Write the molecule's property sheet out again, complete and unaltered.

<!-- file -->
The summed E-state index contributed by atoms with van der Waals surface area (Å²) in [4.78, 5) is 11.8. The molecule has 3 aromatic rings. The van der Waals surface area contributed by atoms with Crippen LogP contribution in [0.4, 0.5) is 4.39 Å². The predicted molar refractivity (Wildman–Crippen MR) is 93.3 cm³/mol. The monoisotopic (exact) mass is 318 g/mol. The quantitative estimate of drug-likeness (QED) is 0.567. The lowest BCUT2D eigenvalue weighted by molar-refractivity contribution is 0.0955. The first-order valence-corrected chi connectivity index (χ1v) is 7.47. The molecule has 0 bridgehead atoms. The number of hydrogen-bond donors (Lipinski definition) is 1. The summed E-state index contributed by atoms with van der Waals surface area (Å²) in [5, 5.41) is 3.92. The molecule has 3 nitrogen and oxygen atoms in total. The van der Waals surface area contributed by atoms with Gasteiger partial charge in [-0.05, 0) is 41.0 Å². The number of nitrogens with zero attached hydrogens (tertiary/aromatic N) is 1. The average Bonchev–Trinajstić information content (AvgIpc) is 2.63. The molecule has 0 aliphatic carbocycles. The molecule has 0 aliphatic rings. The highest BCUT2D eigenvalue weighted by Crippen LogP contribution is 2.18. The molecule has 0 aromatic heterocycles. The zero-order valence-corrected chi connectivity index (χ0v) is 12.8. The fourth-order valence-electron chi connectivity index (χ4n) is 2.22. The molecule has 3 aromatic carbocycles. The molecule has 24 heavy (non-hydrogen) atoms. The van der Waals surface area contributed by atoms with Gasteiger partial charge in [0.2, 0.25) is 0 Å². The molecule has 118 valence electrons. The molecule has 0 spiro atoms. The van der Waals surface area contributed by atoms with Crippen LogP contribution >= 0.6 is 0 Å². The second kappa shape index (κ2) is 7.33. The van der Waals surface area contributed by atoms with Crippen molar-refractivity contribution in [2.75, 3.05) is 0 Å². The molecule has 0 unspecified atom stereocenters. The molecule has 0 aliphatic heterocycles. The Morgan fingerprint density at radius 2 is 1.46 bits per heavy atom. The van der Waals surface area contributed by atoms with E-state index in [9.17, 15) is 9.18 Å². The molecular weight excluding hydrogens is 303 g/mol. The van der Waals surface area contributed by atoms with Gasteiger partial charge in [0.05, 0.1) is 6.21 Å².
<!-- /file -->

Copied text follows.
The summed E-state index contributed by atoms with van der Waals surface area (Å²) in [4.78, 5) is 11.8. The molecule has 3 aromatic rings. The van der Waals surface area contributed by atoms with Crippen LogP contribution in [0.4, 0.5) is 4.39 Å². The predicted molar refractivity (Wildman–Crippen MR) is 93.3 cm³/mol. The monoisotopic (exact) mass is 318 g/mol. The quantitative estimate of drug-likeness (QED) is 0.567. The lowest BCUT2D eigenvalue weighted by molar-refractivity contribution is 0.0955. The first-order valence-corrected chi connectivity index (χ1v) is 7.47. The molecule has 0 bridgehead atoms. The number of hydrogen-bond donors (Lipinski definition) is 1. The summed E-state index contributed by atoms with van der Waals surface area (Å²) in [5, 5.41) is 3.92. The molecule has 3 nitrogen and oxygen atoms in total. The van der Waals surface area contributed by atoms with Gasteiger partial charge in [-0.05, 0) is 41.0 Å². The number of nitrogens with zero attached hydrogens (tertiary/aromatic N) is 1. The average Bonchev–Trinajstić information content (AvgIpc) is 2.63. The molecule has 0 aliphatic carbocycles. The molecule has 0 aliphatic rings. The highest BCUT2D eigenvalue weighted by Crippen LogP contribution is 2.18. The molecule has 0 aromatic heterocycles. The zero-order valence-corrected chi connectivity index (χ0v) is 12.8. The fourth-order valence-electron chi connectivity index (χ4n) is 2.22. The molecule has 3 aromatic carbocycles. The molecule has 24 heavy (non-hydrogen) atoms. The van der Waals surface area contributed by atoms with Gasteiger partial charge in [0.2, 0.25) is 0 Å². The molecule has 118 valence electrons. The molecule has 0 spiro atoms. The van der Waals surface area contributed by atoms with Crippen LogP contribution >= 0.6 is 0 Å². The second kappa shape index (κ2) is 7.33. The van der Waals surface area contributed by atoms with Crippen molar-refractivity contribution in [2.75, 3.05) is 0 Å². The molecule has 0 unspecified atom stereocenters. The molecule has 0 aliphatic heterocycles. The Morgan fingerprint density at radius 2 is 1.46 bits per heavy atom. The van der Waals surface area contributed by atoms with E-state index in [9.17, 15) is 9.18 Å². The molecular weight excluding hydrogens is 303 g/mol. The van der Waals surface area contributed by atoms with Gasteiger partial charge in [0.05, 0.1) is 6.21 Å².